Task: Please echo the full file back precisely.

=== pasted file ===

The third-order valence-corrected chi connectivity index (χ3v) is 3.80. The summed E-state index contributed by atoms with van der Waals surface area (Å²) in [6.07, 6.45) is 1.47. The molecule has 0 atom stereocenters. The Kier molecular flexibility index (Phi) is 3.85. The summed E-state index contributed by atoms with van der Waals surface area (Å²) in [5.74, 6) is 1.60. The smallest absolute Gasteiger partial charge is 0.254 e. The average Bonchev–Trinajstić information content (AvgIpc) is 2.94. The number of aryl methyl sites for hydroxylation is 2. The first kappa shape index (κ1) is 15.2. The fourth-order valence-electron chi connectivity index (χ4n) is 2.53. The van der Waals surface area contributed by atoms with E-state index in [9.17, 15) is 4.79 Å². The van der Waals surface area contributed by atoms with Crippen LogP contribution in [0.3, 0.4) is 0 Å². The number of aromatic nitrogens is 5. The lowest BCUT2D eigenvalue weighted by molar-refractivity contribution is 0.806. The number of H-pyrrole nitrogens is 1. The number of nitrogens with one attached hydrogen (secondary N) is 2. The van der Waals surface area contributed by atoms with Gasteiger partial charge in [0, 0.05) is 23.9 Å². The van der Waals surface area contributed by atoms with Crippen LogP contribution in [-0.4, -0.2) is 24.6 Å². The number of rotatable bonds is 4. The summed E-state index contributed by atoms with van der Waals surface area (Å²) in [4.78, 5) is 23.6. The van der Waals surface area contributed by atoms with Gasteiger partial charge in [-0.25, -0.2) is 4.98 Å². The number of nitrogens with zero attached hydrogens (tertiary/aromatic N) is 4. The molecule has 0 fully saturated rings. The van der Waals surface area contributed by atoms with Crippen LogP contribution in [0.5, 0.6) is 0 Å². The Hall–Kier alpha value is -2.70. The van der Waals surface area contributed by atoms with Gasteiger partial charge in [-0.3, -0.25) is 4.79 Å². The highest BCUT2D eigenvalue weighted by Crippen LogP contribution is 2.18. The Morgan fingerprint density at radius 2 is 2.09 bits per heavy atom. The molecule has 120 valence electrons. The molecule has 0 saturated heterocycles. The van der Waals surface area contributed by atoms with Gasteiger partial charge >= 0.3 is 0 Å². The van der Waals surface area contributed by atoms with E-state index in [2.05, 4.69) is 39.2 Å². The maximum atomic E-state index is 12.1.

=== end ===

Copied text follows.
The third-order valence-corrected chi connectivity index (χ3v) is 3.80. The summed E-state index contributed by atoms with van der Waals surface area (Å²) in [6.07, 6.45) is 1.47. The molecule has 0 atom stereocenters. The Kier molecular flexibility index (Phi) is 3.85. The summed E-state index contributed by atoms with van der Waals surface area (Å²) in [5.74, 6) is 1.60. The smallest absolute Gasteiger partial charge is 0.254 e. The average Bonchev–Trinajstić information content (AvgIpc) is 2.94. The number of aryl methyl sites for hydroxylation is 2. The first kappa shape index (κ1) is 15.2. The fourth-order valence-electron chi connectivity index (χ4n) is 2.53. The van der Waals surface area contributed by atoms with E-state index in [9.17, 15) is 4.79 Å². The van der Waals surface area contributed by atoms with Crippen LogP contribution in [0.3, 0.4) is 0 Å². The number of aromatic nitrogens is 5. The lowest BCUT2D eigenvalue weighted by molar-refractivity contribution is 0.806. The number of H-pyrrole nitrogens is 1. The number of nitrogens with one attached hydrogen (secondary N) is 2. The van der Waals surface area contributed by atoms with Gasteiger partial charge in [0, 0.05) is 23.9 Å². The van der Waals surface area contributed by atoms with Crippen LogP contribution in [-0.4, -0.2) is 24.6 Å². The number of rotatable bonds is 4. The summed E-state index contributed by atoms with van der Waals surface area (Å²) in [4.78, 5) is 23.6. The van der Waals surface area contributed by atoms with Gasteiger partial charge in [-0.25, -0.2) is 4.98 Å². The number of nitrogens with zero attached hydrogens (tertiary/aromatic N) is 4. The molecule has 0 fully saturated rings. The van der Waals surface area contributed by atoms with Crippen LogP contribution in [0.5, 0.6) is 0 Å². The Hall–Kier alpha value is -2.70. The van der Waals surface area contributed by atoms with Gasteiger partial charge in [-0.3, -0.25) is 4.79 Å². The highest BCUT2D eigenvalue weighted by Crippen LogP contribution is 2.18. The Morgan fingerprint density at radius 2 is 2.09 bits per heavy atom. The molecule has 120 valence electrons. The molecule has 0 saturated heterocycles. The van der Waals surface area contributed by atoms with Gasteiger partial charge >= 0.3 is 0 Å². The van der Waals surface area contributed by atoms with E-state index in [2.05, 4.69) is 39.2 Å². The maximum atomic E-state index is 12.1.